Among the marine calcifiers, very few scleractinian corals were investigated. In a recent review, the authors discussed the potential of scleractinian coral, which has therapeutic characteristics, including anti-inflammatory properties, anticancer properties, bone repair, and neurological benefits [6]. Research on the scleractinian coral Montipora spp. from the republic of Korea (South Korea) found three diacetylenes (1, 4, 6). One of these was a potent cytotoxin with respect to a range of tumor cell lines [20]. The authors tested the extracted compounds against a panel of human cancer cell lines and the structures have been interpreted on the basis of spectroscopic evidence. These three compounds showed a structural activity profile to similar to those previously reported [21]. The results showed that the compound 6 with b-hydroxy ketone functionality has strong cytotoxic properties and Methyl montiporate C (1) was active only against a skin cancer cell line, while compound 4 was moderately active. Extracts from the calcifying octocorals Pseudopterogorgia elizabethae (which contains pseudopterosins) and Eunicea fusca (which contains fucoside-A) can be used in the cosmetic industry [22]. Similarly, coral (endoskeletons and exoskeletons) and coralline algal skeletons could be used for cosmetics as both contain a high concentration of organic matrix components [7,13,23].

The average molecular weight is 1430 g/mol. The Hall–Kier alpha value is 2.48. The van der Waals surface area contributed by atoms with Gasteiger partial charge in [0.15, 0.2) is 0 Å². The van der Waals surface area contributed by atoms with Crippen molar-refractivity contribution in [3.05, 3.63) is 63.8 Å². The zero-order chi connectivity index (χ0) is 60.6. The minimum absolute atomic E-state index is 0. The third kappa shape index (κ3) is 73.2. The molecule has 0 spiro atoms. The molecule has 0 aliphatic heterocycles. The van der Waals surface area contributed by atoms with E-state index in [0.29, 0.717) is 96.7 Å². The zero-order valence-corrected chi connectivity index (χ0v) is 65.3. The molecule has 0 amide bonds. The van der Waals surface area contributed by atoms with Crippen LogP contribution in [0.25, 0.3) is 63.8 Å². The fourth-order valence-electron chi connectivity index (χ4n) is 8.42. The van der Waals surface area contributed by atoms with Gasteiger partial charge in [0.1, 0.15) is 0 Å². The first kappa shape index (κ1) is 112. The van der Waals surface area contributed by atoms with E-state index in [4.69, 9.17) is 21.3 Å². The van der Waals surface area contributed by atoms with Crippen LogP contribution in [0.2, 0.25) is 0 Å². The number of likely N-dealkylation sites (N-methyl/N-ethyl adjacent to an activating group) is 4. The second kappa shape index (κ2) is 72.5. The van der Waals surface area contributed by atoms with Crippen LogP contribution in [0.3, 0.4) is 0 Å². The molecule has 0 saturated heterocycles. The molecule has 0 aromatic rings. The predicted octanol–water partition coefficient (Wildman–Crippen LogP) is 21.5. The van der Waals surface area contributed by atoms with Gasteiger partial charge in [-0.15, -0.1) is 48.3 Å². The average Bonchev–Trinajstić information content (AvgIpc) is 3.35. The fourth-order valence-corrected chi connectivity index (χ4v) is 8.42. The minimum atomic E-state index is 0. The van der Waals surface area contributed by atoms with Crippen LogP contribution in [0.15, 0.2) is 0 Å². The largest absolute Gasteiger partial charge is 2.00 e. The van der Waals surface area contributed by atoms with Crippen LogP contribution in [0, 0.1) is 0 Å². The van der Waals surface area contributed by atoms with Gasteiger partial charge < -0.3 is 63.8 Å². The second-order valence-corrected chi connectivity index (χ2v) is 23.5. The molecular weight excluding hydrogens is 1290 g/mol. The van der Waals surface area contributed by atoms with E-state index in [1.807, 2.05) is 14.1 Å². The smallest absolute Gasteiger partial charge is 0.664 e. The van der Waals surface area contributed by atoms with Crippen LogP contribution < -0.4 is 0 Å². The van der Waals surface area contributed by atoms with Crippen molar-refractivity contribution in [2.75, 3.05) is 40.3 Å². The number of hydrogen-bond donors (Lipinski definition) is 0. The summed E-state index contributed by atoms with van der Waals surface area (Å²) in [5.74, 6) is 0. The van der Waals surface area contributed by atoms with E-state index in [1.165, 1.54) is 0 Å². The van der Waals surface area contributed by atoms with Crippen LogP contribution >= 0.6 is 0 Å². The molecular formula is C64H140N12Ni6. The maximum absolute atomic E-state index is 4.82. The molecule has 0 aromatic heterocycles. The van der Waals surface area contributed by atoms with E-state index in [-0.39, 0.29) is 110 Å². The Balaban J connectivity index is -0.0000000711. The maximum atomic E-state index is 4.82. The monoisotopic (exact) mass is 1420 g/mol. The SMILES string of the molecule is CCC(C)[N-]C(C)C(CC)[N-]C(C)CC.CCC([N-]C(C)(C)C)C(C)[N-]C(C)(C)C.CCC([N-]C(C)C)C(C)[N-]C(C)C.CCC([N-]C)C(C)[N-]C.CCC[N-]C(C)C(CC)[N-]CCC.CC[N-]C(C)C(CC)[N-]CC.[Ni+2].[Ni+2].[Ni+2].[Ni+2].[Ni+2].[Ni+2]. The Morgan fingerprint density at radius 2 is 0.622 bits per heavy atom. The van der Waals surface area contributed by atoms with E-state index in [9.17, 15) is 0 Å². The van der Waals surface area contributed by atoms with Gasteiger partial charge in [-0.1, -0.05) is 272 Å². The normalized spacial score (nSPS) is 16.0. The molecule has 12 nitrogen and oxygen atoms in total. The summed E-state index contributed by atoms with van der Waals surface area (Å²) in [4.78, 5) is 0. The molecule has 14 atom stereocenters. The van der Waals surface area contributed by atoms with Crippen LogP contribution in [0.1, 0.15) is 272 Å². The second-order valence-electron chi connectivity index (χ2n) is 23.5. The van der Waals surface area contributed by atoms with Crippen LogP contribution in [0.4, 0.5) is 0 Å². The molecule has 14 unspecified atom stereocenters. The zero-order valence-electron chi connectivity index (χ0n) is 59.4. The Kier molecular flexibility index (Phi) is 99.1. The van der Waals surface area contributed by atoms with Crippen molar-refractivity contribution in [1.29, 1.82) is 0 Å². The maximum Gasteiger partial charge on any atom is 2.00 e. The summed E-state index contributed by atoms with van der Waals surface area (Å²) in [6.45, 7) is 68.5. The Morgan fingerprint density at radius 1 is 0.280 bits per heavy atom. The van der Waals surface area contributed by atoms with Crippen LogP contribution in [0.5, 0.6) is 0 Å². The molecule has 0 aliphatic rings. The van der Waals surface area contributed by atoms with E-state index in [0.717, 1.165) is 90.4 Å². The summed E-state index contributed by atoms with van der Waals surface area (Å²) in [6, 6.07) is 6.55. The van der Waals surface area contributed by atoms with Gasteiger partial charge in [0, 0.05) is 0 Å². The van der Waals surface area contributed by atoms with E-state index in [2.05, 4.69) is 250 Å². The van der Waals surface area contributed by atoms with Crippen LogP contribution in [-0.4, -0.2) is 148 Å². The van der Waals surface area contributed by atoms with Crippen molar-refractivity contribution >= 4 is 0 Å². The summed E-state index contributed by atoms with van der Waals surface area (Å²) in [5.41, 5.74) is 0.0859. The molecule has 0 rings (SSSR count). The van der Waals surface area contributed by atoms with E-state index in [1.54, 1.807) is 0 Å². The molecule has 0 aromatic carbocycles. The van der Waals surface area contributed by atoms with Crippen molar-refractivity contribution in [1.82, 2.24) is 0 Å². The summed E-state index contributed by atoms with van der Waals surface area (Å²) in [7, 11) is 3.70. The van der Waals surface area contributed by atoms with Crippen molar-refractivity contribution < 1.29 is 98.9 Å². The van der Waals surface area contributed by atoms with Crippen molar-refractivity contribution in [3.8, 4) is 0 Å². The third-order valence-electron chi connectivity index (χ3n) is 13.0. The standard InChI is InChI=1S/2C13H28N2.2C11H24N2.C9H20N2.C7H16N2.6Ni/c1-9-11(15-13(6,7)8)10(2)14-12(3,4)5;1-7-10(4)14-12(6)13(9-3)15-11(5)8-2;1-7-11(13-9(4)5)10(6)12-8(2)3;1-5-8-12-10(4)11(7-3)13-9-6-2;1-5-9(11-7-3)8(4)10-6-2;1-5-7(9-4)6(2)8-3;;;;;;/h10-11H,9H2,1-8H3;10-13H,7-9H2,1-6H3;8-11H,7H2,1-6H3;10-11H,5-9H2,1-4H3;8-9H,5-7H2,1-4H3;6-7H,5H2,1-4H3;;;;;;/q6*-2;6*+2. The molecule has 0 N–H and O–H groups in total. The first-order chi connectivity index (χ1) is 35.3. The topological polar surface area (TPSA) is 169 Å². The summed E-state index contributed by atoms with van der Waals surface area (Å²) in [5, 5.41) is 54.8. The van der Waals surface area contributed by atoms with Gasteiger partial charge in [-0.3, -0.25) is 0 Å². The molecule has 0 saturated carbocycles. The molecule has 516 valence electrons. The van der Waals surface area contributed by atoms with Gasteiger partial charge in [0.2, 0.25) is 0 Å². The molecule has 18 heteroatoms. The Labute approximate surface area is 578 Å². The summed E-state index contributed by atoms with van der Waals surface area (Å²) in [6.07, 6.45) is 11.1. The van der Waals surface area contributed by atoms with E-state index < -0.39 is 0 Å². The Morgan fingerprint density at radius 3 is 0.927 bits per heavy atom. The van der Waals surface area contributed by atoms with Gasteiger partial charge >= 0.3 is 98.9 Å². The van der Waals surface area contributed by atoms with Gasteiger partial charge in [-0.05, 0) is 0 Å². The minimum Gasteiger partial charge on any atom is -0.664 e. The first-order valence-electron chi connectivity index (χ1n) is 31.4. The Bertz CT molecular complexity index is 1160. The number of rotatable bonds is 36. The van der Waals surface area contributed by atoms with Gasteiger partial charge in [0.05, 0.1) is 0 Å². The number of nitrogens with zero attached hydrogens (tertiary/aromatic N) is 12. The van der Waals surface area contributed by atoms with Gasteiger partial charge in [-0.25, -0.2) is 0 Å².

In recent years, numerous applications have been proposed for chitosan-based delivery devices [24,25,26], however, most of these were unrelated to marine calcifiers. Chitosan is a copolymer of β-(1-4)-linked 2-acetamido-2-deoxy-d-glucopyranose and 2-amino-2-deoxy-d-glucopyranose, obtained by deacethylation of the naturally occurring chitin. Chitin was firstly extracted from the exoskeleton of marine organisms, mainly crabs and shrimps, as described by Burrows [27]. This polymer has also recently been extracted from coralline algae [7], which opened the doors for possible applications of these biomaterials using a group of marine calcifers which are found in shallow water and are easy-to-collect, abundant and widespread. The major applications of chitosan are for biomaterials, pharmaceuticals, foodstuff treatment (e.g., flocculation, clarification, etc., due to its efficient interaction with other polyelectrolytes), cosmetics, metal ion sequestration, and agriculture [28,29,30,31]. Development of chitosan chemistry has relevant biomedical applications, particularly in the field of drug delivery [32]. While chitin is insoluble in most common solvents, chitosan can be readily turned into fibers as well as films, or triggered in a variety of micromorphologies from its acidic aqueous solutions. Protein-polysaccharides play an important role in biomedical and pharmaceutical applications. However, at times the properties of such biomaterials do not meet the needs for exact applications. As a result, approaches that chemically or physically modify their structure and, thus, physical-chemical properties are increasingly gaining interest [33,34]. With respect to the polysaccharides’ chitin and chitosan, it is possible to target the reaction using sulfur trioxide-pyridine at two sites or at only one specific site, following different pathways of synthesis [35]. Great efforts have thus focused on the progress of efficient modification reactions in well-controlled conditions under tolerable temperatures [35]. For example, modification reactions of water-soluble chitin can be conducted in aqueous solutions or in organic solvents in an engorged state under mild conditions, and selective N-acetylation [35]. Some significant chemical reactions of acylation, alkylation, Schiff base formation and reductive N-alkylation, carboxyalkylation, N-phthaloylation are well described [35].